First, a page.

When to Call

Mitral valve regurgitation: When to call

Call 911 anytime you think you may need emergency care. For example, call if:

  • You have severe trouble breathing.
  • You cough up pink, foamy mucus.
  • You have symptoms of a heart attack. These may include:
    • Chest pain or pressure, or a strange feeling in the chest.
    • Sweating.
    • Shortness of breath.
    • Nausea or vomiting.
    • Pain, pressure, or a strange feeling in the back, neck, jaw, or upper belly or in one or both shoulders or arms.
    • Lightheadedness or sudden weakness.
    • A fast or irregular heartbeat.
    After you call 911, the operator may tell you to chew 1 adult-strength or 2 to 4 low-dose aspirin. Wait for an ambulance. Do not try to drive yourself.

Call your doctor now or seek immediate medical care if:

  • You have new symptoms or your symptoms get worse.
  • You have new or increased shortness of breath.
  • You are dizzy or lightheaded, or you feel like you may faint.
  • You have sudden weight gain, such as more than 2 to 3 pounds in a day or 5 pounds in a week. (Your doctor may suggest a different range of weight gain.)
  • You have new or increased swelling in your legs, ankles, or feet.
  • You are suddenly so tired or weak that you cannot do your usual activities.

Watch closely for changes in your health, and be sure to contact your doctor if you develop new symptoms.


Caring for yourself when you have mitral valve regurgitation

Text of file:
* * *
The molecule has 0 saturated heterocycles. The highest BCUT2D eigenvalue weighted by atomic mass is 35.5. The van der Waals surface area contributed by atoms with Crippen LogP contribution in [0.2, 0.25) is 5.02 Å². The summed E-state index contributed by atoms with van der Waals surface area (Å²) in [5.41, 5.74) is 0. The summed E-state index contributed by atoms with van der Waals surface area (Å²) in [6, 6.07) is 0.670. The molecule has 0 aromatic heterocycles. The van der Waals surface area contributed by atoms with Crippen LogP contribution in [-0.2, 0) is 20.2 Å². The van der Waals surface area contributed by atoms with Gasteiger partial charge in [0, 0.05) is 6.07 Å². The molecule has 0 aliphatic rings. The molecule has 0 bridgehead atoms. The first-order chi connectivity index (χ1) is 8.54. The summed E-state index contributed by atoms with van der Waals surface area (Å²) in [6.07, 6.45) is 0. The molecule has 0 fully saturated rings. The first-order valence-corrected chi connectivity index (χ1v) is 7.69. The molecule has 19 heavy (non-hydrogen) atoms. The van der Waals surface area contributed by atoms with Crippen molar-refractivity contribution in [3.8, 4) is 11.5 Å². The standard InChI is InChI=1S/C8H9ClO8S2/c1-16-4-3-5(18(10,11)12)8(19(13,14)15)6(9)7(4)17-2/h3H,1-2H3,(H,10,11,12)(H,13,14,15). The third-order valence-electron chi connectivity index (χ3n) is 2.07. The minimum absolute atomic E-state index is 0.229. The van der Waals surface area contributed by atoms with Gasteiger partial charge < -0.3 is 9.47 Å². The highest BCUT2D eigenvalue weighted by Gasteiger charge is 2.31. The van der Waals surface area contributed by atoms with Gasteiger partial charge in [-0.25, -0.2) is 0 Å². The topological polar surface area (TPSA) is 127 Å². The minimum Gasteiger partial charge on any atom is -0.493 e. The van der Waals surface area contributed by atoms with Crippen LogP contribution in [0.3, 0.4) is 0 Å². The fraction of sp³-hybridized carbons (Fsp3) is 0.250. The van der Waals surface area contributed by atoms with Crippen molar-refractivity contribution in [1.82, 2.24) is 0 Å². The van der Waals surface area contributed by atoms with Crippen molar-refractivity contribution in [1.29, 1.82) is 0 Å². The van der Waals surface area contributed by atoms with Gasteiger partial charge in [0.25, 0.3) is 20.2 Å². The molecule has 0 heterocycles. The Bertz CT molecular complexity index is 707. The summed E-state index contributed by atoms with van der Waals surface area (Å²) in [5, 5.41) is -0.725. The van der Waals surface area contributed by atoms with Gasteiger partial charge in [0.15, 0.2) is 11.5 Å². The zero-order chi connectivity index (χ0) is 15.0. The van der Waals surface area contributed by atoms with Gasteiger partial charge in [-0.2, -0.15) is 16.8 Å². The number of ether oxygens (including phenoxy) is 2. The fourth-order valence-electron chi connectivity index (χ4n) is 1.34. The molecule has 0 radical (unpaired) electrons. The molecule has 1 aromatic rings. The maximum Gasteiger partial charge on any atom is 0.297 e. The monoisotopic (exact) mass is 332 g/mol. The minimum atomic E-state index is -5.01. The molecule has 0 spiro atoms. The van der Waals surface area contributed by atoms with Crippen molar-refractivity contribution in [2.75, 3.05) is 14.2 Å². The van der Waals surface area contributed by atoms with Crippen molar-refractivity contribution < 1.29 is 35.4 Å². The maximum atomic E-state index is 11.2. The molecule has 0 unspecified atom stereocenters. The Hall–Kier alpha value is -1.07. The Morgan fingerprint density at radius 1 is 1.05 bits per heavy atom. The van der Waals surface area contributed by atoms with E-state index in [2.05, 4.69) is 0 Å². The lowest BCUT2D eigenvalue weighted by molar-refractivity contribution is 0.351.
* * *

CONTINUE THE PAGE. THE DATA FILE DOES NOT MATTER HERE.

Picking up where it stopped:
You can live a full and active life by doing things that help keep your heart and body healthy. Here's how.

  • Have a heart-healthy lifestyle.
    • If you smoke, try to quit. Medicines and counseling can help you quit for good. Avoid secondhand smoke too.
    • Eat heart-healthy foods. These foods include vegetables, fruits, nuts, beans, lean meat, fish, and whole grains. Limit things that aren't so good for your heart, like sodium, alcohol, and sugar.
    • Be active but don't start an exercise program on your own without talking with your doctor first. You may need some tests to see what kind and level of exercise is safe for you. Try for at least 30 minutes of activity on most days of the week. If activity is not likely to cause health problems, you probably don't have limits on the type or level of activity that you can do. If your condition is severe, your doctor will likely advise you to avoid strenuous activity.
    • Stay at a healthy weight. Lose weight if you need to.
    • Manage other health problems. These include diabetes, high blood pressure, and high cholesterol. If you think you may have a problem with alcohol or drug use, talk to your doctor.
  • Take care of yourself.
    • Call your doctor right away if you have new symptoms or symptoms that get worse.
    • Go to your checkup appointments. And get the tests you need to assess your heart, such as echocardiograms.
    • Take your medicines exactly as prescribed. Call your doctor if you think you are having a problem with your medicine.
    • Practice good dental hygiene, and have regular checkups. Good dental health is especially important. That's because bacteria can spread from teeth and gums to the heart valves.
    • Get a flu vaccine every year. And get a pneumococcal vaccine. If you've had one before, ask your doctor if you need another dose. Stay up to date on your COVID-19 vaccines.
    • Talk with your doctor if you have concerns about sex and your heart. Your doctor can help you know if or when it's okay for you to have sex.

Copyrighted material adapted with permission from Healthwise, Incorporated. This information does not replace the advice of a doctor.